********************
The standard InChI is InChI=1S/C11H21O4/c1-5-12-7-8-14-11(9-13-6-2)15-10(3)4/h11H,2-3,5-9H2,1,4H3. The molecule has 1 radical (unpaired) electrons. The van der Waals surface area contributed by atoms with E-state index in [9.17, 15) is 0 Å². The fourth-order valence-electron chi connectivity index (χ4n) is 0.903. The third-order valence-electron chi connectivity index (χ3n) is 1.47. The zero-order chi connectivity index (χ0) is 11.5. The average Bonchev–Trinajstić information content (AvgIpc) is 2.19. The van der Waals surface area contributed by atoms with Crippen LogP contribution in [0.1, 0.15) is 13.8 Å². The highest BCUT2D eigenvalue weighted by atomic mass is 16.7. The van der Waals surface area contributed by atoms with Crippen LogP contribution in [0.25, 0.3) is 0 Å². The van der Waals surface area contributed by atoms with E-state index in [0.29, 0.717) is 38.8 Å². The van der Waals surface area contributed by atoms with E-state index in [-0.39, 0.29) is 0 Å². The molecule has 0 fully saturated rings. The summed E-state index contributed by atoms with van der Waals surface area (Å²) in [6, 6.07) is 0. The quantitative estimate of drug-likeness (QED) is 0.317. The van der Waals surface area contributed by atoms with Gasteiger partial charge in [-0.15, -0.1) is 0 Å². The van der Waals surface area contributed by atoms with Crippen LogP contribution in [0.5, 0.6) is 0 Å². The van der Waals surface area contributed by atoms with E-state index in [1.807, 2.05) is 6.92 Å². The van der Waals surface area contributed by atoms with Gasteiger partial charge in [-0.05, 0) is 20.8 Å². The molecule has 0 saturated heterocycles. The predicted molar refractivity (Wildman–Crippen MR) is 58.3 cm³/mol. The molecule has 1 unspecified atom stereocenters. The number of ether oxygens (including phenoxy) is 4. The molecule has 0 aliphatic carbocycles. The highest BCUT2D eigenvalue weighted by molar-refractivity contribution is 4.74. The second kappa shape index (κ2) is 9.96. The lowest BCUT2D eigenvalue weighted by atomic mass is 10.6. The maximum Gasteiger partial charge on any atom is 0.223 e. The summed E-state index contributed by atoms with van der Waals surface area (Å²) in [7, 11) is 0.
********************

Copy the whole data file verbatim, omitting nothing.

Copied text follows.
The standard InChI is InChI=1S/C11H21O4/c1-5-12-7-8-14-11(9-13-6-2)15-10(3)4/h11H,2-3,5-9H2,1,4H3. The molecule has 1 radical (unpaired) electrons. The van der Waals surface area contributed by atoms with E-state index in [9.17, 15) is 0 Å². The fourth-order valence-electron chi connectivity index (χ4n) is 0.903. The third-order valence-electron chi connectivity index (χ3n) is 1.47. The zero-order chi connectivity index (χ0) is 11.5. The average Bonchev–Trinajstić information content (AvgIpc) is 2.19. The van der Waals surface area contributed by atoms with Crippen LogP contribution in [0.1, 0.15) is 13.8 Å². The highest BCUT2D eigenvalue weighted by atomic mass is 16.7. The van der Waals surface area contributed by atoms with Crippen LogP contribution in [0.25, 0.3) is 0 Å². The van der Waals surface area contributed by atoms with E-state index in [0.29, 0.717) is 38.8 Å². The van der Waals surface area contributed by atoms with E-state index in [-0.39, 0.29) is 0 Å². The molecule has 0 fully saturated rings. The summed E-state index contributed by atoms with van der Waals surface area (Å²) in [6, 6.07) is 0. The quantitative estimate of drug-likeness (QED) is 0.317. The van der Waals surface area contributed by atoms with Gasteiger partial charge in [-0.15, -0.1) is 0 Å². The van der Waals surface area contributed by atoms with Crippen LogP contribution in [0.5, 0.6) is 0 Å². The van der Waals surface area contributed by atoms with E-state index in [1.807, 2.05) is 6.92 Å². The van der Waals surface area contributed by atoms with Gasteiger partial charge in [-0.05, 0) is 20.8 Å². The molecule has 0 saturated heterocycles. The predicted molar refractivity (Wildman–Crippen MR) is 58.3 cm³/mol. The molecule has 1 unspecified atom stereocenters. The number of ether oxygens (including phenoxy) is 4. The molecule has 0 aliphatic carbocycles. The highest BCUT2D eigenvalue weighted by molar-refractivity contribution is 4.74. The second kappa shape index (κ2) is 9.96. The lowest BCUT2D eigenvalue weighted by atomic mass is 10.6. The maximum Gasteiger partial charge on any atom is 0.223 e. The summed E-state index contributed by atoms with van der Waals surface area (Å²) in [7, 11) is 0.